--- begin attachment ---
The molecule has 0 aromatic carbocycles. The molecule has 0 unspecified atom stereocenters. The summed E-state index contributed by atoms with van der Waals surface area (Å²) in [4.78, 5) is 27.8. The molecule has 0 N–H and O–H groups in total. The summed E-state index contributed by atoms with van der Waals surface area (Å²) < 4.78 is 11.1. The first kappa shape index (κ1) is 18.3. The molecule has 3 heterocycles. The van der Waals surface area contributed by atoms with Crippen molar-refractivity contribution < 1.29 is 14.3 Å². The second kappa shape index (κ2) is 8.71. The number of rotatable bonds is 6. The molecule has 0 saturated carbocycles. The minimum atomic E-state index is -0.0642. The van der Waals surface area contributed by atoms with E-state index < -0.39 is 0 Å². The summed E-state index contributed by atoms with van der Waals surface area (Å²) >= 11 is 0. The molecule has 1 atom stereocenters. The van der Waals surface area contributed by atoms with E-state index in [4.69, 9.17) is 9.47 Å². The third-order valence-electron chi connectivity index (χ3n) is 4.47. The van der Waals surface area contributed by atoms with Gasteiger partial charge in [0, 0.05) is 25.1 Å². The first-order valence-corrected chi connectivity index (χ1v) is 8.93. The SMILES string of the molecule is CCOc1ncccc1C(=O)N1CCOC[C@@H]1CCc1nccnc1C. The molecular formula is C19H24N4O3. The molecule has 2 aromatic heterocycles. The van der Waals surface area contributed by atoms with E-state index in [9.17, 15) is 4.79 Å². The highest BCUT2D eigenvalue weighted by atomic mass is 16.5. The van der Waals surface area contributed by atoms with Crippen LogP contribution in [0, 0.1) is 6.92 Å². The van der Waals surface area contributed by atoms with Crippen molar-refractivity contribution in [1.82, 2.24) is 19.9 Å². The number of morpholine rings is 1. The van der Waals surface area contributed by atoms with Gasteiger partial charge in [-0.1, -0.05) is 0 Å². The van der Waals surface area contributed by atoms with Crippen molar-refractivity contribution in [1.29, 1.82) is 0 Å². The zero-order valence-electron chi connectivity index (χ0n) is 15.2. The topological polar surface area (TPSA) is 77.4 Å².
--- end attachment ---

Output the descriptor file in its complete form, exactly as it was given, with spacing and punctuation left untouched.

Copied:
The molecule has 0 aromatic carbocycles. The molecule has 0 unspecified atom stereocenters. The summed E-state index contributed by atoms with van der Waals surface area (Å²) in [4.78, 5) is 27.8. The molecule has 0 N–H and O–H groups in total. The summed E-state index contributed by atoms with van der Waals surface area (Å²) < 4.78 is 11.1. The first kappa shape index (κ1) is 18.3. The molecule has 3 heterocycles. The van der Waals surface area contributed by atoms with Crippen molar-refractivity contribution < 1.29 is 14.3 Å². The second kappa shape index (κ2) is 8.71. The number of rotatable bonds is 6. The molecule has 0 saturated carbocycles. The minimum atomic E-state index is -0.0642. The van der Waals surface area contributed by atoms with E-state index < -0.39 is 0 Å². The summed E-state index contributed by atoms with van der Waals surface area (Å²) >= 11 is 0. The molecule has 1 atom stereocenters. The van der Waals surface area contributed by atoms with E-state index in [4.69, 9.17) is 9.47 Å². The third-order valence-electron chi connectivity index (χ3n) is 4.47. The van der Waals surface area contributed by atoms with Gasteiger partial charge in [0, 0.05) is 25.1 Å². The first-order valence-corrected chi connectivity index (χ1v) is 8.93. The SMILES string of the molecule is CCOc1ncccc1C(=O)N1CCOC[C@@H]1CCc1nccnc1C. The molecular formula is C19H24N4O3. The molecule has 2 aromatic heterocycles. The van der Waals surface area contributed by atoms with E-state index in [9.17, 15) is 4.79 Å². The highest BCUT2D eigenvalue weighted by atomic mass is 16.5. The van der Waals surface area contributed by atoms with Crippen LogP contribution in [0, 0.1) is 6.92 Å². The van der Waals surface area contributed by atoms with Crippen molar-refractivity contribution in [1.82, 2.24) is 19.9 Å². The number of morpholine rings is 1. The van der Waals surface area contributed by atoms with Gasteiger partial charge in [-0.1, -0.05) is 0 Å². The van der Waals surface area contributed by atoms with Crippen molar-refractivity contribution in [1.29, 1.82) is 0 Å². The zero-order valence-electron chi connectivity index (χ0n) is 15.2. The topological polar surface area (TPSA) is 77.4 Å².